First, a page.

Last season Justin Verlander won the Cy Young award, but after the first game of the playoffs he was ineffective the rest of the post-season. The Astros were in a quandary with Verlander. With even less pitching depth in the rotation and bullpen compared to last year, and with Verlander still another year older, they would have had to limit his innings if they were to expect him to maintain his effectiveness in the playoffs. If there were any playoff challengers in the division, a real possibility, that would not have been possible.
Now he only has to pitch 12 games before the playoffs. No need to hold back. Greinke, like any other pitcher in his upper 30’s, should also be able to let it rip and still be strong for the playoffs in a short season.
Furthermore, Verlander had groin surgery in March. He would not have been ready before June anyway, and then he would have had to work his way back into shape. 2020 was not shaping up to be a good year for the Astro ace.
Now he looks ready to rock again.
Then there’s Lance McCullers Jr.
McCullers had never pitched more than 128 innings in a season in his career, and that was before he had the Tommy John surgery that caused him to miss all of last season. The Astros were going to have to take it easy on McCullers as well, but now we can hope that he can be an effective third starter for the entire season.
During Spring Training the Astros’ erstwhile fourth/fifth starter, veteran Brad Peacock, came down with the dread dead arm disease. Hopefully with four more months of rest, Peacock will be ready for a full short season of productive pitching.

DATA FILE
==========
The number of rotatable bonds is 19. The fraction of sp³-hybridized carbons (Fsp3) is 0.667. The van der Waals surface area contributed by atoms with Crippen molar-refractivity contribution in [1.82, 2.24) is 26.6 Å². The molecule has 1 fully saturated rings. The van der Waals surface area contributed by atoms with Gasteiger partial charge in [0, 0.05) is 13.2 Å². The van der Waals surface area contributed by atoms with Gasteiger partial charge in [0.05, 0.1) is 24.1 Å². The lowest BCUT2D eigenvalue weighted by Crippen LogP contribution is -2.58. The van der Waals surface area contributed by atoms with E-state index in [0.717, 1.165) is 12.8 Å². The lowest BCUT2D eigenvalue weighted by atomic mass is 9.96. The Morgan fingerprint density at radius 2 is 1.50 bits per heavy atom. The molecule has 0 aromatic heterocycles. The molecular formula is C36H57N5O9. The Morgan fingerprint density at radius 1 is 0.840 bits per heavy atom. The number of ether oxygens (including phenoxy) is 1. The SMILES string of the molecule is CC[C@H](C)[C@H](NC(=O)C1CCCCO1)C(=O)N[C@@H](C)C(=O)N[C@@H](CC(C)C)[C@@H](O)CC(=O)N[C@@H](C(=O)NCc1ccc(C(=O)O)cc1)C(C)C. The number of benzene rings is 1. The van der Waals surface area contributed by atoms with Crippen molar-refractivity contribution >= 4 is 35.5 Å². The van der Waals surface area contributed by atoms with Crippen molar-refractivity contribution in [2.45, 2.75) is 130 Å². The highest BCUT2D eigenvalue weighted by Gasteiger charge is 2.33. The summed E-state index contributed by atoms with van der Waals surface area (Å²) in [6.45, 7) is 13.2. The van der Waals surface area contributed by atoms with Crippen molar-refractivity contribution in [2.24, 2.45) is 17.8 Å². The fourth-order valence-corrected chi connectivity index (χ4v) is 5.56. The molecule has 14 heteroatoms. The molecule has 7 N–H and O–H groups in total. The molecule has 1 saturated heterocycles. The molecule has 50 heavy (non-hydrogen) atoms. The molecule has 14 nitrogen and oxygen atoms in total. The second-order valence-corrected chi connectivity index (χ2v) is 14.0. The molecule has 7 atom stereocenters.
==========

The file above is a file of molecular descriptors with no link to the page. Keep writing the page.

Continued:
How a short season affects the Astros relative to the AL Western Division
The Astros won the AL West by ten games last season on their way to winning 107. They face stiffer competition this year while having to compensate for the loss of Gerrit Cole and relief ace Will Harris.
The A’s pitching staff was decimated by injuries last year. And while the Astros are losing an ace, the A’s are getting their’s back, Sean Manaea. Daniel Mengden is also returning from injury, and two young, strong prospects, A.J. Puk, and Jesus Lazardo, will have full seasons to contribute. After relying on the opener gambit last year, the A’s expect a full five man rotation this year.
The Astros look poised to backtrack this year. The shortened season just makes this backtrack possibly less severe. The A’s look to move forward.
The Angels also look to be improved for 2020. They have added one of last year’s leading NL MVP candidates, Anthony Rendon at third base, and they figure to get a full short season of Shohei Ohtani at DH. And 10 starts from his 100 MPH arm coming off Tommy John surgery sounds reasonable...and a little frightening.
A sixty game schedule means chances are it will be a very tight race in the AL West, and any number of foreseeable and unforeseeable factors could have out-sized influence on the final outcome.
Every game will have triple the importance of games in a normal season.
Can’t wait for the games to begin.